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Preview: Training Wheels

Training Wheels

Join me as I go on the road to learn more about library and educational technology.

Updated: 2018-03-06T01:04:15.506-08:00


Engaging Generation Y(ouTube)


Creating Video for Instruction

Ben Archer, Linda Zehr, and Mary McGlasson from Chandler Gilbert Community College created a web page for their session that includes sample videos.

A faculty colleague, Matt Fisher, has filmed YouTube accounting lecture videos shot with a Flip video camera. They have tested video quality using a range of basic and more advanced Flip cameras and haven't noticed a large difference. They advised buying the least expensive Flip model.

Archer uses Camtasia to create instructional videos for online classes and discovered students have responded better to these than the narrated PowerPoints he previously used. Why? He includes an inset video of himself talking in the upper right corner of the videos. It establishes a human connection. Camtasia allows the scripts for lectures to be imported and converted into closed captions. This supports the college's goal to make online courses accessible.

Mary, aka mjmfoodie on YouTube, writes scripts, creates storyboards, and draws pictures on large index cards. She scans the cards in a receipt scanner and then uses MovieMaker to create her movies. Washington State University has asked permission to use her videos and agreed that their Open Course Library Project would create closed captioned versions.

Mesa Community College's video library is compiled at They used an OpenSource system provided by MediaCore.

Mary has assigned students to create video posters with Pluster. She shows them how to access Creative Commons-licensed videos on Flickr for these projects.

Mary's Delicious site with links to resources she has bookmarked is here.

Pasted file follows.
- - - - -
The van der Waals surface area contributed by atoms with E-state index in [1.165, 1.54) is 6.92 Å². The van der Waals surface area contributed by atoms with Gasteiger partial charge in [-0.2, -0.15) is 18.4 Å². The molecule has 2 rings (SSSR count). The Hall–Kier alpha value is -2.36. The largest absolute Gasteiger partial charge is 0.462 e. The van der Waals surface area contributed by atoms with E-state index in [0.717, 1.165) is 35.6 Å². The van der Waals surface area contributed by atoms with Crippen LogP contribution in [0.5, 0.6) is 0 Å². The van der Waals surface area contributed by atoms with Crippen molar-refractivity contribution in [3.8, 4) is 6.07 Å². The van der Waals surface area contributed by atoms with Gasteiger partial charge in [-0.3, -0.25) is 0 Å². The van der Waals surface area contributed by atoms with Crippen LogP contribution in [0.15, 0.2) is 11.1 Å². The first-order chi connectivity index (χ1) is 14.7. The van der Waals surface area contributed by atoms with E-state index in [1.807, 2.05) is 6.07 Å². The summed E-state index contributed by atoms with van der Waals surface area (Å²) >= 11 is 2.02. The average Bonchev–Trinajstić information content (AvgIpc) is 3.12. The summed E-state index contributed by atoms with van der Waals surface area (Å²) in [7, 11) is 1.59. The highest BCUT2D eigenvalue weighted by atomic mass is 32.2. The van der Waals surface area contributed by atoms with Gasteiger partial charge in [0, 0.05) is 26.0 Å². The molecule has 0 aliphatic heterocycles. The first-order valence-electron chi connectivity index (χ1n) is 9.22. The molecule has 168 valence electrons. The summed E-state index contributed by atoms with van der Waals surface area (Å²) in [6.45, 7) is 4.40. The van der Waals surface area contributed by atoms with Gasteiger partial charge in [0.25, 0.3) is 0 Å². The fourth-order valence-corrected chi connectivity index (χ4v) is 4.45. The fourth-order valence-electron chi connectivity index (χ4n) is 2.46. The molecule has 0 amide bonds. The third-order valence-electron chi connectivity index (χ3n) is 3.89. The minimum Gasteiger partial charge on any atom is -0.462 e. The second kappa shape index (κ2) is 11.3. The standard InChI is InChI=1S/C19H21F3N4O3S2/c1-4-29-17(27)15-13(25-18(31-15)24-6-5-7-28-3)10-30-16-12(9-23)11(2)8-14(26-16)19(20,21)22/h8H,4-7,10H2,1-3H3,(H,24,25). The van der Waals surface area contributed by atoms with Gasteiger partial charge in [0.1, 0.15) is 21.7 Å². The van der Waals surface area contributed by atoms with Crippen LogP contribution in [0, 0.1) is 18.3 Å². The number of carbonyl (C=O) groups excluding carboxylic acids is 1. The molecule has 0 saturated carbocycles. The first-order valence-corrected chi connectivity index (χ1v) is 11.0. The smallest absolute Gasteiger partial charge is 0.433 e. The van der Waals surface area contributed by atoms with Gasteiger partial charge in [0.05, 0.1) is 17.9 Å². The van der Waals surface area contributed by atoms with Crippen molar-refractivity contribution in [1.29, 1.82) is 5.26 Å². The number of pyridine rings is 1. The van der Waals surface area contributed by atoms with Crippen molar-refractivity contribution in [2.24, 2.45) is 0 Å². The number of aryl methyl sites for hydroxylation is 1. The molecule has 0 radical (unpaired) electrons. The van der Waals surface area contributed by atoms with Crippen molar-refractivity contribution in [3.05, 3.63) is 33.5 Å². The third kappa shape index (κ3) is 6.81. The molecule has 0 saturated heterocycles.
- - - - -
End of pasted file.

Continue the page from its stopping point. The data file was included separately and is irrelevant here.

OER (Open Resources)-- What, Where, Why and How


Donna Gaudet and Roberto Ribas, mathematics instructors from Scottsdale Community College, introduced Open Educational Resources (OERs) using a Mindomo mind map Donna has been compiling. Most of the resources -- including textbooks, labs, videos, animations, learning resources, graphics -- are licensed so they can be redistributed and repackaged.

Another good source for OERs is the OER Commons.

Gaudet's and Ribas' motivation was to find free resources so students would not need to purchase expensive textbooks. SCC is starting to note courses that don't require a textbook in the schedule of classes as are other colleges.

Ears and Hands-On Learning


The Library iTour for Developmental Education Students

Candace Komlodi, a GateWay Community College reading instructor in Phoenix, Arizona, and GateWay librarian Lili Kang use Sansa Fuze media players with developmental education students. They have designed the iTour, an interactive library tour to introduce the library and build information literacy skills through hands-on activities. The tour is preloaded on the player and is used in combination with a printed worksheet.

The iTour offers an alternative, self-paced delivery method. A key goal is to reduce research anxiety. The worksheet incorporates basic reading and critical thinking components beyond information literacy. Some of the activities require summarization.

The iTour has been used with students in a number of classes, including ESL classes.

As the program was in the planning process, a couple of students volunteered to be recorded for the iTour and offered to contribute their sound editing skills.

The project was funded with an Innovation Grants mini-grant from the Title V Grant Administration. Lili developed the goal and objectives for the project, researched the players, collaborated with faculty, IT staff, and the students and staff who did the recording and editing.